UAB’s Toolbox for Pneumococcal DiseasesThe World Health Organization estimates that Streptococcus pneumoniae kills one million children under the age of five annually. Millions of people worldwide suffer from pneumonia caused by S. pneumoniae, and similar numbers develop less serious conditions such as otitis media (infection in the middle ear). Currently available vaccines can protect only against the most common S. pneumoniae serotypes (strains), and infections still occur because not all S. pneumoniae serotypes are present in these vaccines.
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Vaccines work by "teaching" our immune systems to recognize and destroy microorganisms that cause disease. Once we have been immunized, our immune systems "remember" to carry out these same functions if the same microorganism infects the body at a later date. Vaccines typically are prepared from parts of the microorganisms that they are designed to destroy. In the case of S. pneumoniae, parts of the bacterial cell wall that define different serotypes, called capsular polysaccharides, are used to prepare vaccines.
Major vaccine manufacturers are conducting research to develop vaccines that will provide species-wide protection from pneumococcal diseases. Pneumococcal infections need to be monitored and typed, and prototype vaccines need to be tested to ensure that new and improved vaccines are effective. There are approximately 90 known serotypes of S. pneumoniae. Antibodies directed towards these serotypes as well as specialized bacterial strains to test the efficacy of vaccines need to be created and utilized.
Moon Nahm, M.D., has created just the right toolbox for these studies in his laboratory in UAB's Department of Pathology. Dr. Nahm is one of the very few researchers in this field who have been able to create hybridoma cell lines producing monoclonal antibodies to many of the naturally occurring S. pneumoniae serotypes. In addition, he and his colleagues have genetically engineered specialized strains of S. pneumoniae to monitor the effectiveness of existing and potential new pneumococcal vaccines.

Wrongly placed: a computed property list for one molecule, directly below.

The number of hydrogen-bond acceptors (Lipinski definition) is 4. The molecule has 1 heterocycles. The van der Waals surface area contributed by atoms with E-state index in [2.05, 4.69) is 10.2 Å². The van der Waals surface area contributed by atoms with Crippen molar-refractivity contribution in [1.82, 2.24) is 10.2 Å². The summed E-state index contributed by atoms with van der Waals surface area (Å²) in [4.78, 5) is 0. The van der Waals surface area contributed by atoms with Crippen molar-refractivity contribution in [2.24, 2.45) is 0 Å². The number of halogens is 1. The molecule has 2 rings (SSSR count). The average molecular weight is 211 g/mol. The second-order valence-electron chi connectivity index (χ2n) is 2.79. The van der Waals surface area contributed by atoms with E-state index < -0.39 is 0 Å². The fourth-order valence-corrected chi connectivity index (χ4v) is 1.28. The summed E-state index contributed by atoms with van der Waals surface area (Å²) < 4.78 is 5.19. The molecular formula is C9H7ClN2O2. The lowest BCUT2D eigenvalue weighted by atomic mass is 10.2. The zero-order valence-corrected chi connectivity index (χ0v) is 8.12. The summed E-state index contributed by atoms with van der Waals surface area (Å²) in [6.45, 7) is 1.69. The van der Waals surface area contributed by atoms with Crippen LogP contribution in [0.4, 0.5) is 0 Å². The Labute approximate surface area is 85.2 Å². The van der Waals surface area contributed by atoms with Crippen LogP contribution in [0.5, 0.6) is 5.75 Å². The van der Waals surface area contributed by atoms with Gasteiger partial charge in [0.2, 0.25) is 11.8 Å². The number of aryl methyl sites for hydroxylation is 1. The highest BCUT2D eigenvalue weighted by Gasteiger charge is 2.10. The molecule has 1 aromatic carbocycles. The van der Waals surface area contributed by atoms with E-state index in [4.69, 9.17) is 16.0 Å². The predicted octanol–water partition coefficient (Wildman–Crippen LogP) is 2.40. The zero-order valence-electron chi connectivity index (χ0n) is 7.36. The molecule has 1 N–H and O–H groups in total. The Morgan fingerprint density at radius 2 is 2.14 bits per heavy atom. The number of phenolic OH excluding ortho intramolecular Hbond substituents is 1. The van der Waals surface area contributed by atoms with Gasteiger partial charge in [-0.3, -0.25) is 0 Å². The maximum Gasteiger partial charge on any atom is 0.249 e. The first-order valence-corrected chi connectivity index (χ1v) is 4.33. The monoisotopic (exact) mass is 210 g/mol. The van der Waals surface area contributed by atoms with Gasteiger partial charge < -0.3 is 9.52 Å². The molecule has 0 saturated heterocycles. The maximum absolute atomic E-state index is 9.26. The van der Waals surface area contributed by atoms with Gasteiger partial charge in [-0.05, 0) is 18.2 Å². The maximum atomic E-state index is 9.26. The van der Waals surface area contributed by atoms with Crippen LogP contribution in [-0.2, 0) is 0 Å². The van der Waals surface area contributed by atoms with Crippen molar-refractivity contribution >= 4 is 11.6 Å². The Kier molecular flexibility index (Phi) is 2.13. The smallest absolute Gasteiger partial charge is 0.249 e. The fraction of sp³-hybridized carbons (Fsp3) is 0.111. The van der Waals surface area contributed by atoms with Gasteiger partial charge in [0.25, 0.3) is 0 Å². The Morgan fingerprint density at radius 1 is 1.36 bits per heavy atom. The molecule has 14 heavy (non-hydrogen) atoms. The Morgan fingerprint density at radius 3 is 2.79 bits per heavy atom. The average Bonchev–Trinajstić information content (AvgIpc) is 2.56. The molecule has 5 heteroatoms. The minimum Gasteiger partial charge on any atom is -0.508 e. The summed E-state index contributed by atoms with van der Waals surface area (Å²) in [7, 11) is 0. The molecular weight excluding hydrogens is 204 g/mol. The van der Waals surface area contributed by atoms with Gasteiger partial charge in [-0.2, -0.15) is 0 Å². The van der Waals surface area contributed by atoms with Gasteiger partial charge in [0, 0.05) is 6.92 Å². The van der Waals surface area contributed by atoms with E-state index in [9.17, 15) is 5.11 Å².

Several pharmaceutical companies have approached The UAB Research Foundation (UABRF) for rights to use the monoclonal antibodies and bacterial cell lines created by Dr. Nahm. Over the past three years, UABRF has licensed these research tools with upfront license fees totaling more than $350,000 and license maintenance fees totaling nearly $30,000 per year. This income has been distributed in accordance with UAB's distribution policy.
UABRF also is seeking patent protection for some of Dr. Nahm's other discoveries. Dr. Nahm is continuing his research with S. pneumoniae and is characterizing two new S. pneumoniae serotypes. One of these, currently called "6C," is rapidly increasing in prevalence worldwide. New vaccines will need to protect against the 6C serotype, and UABRF hopes to facilitate the transfer of this new technology to major vaccine manufacturers in the near future. In the meantime, Dr. Nahm, his colleagues, and UABRF are pleased to know that the contents of UAB's S. pneumoniae toolbox are being put to good use in the development of new and more effective vaccines against pneumococcal disease.
Posted by Grant Martin on 8/17/2009 10:35:00 AM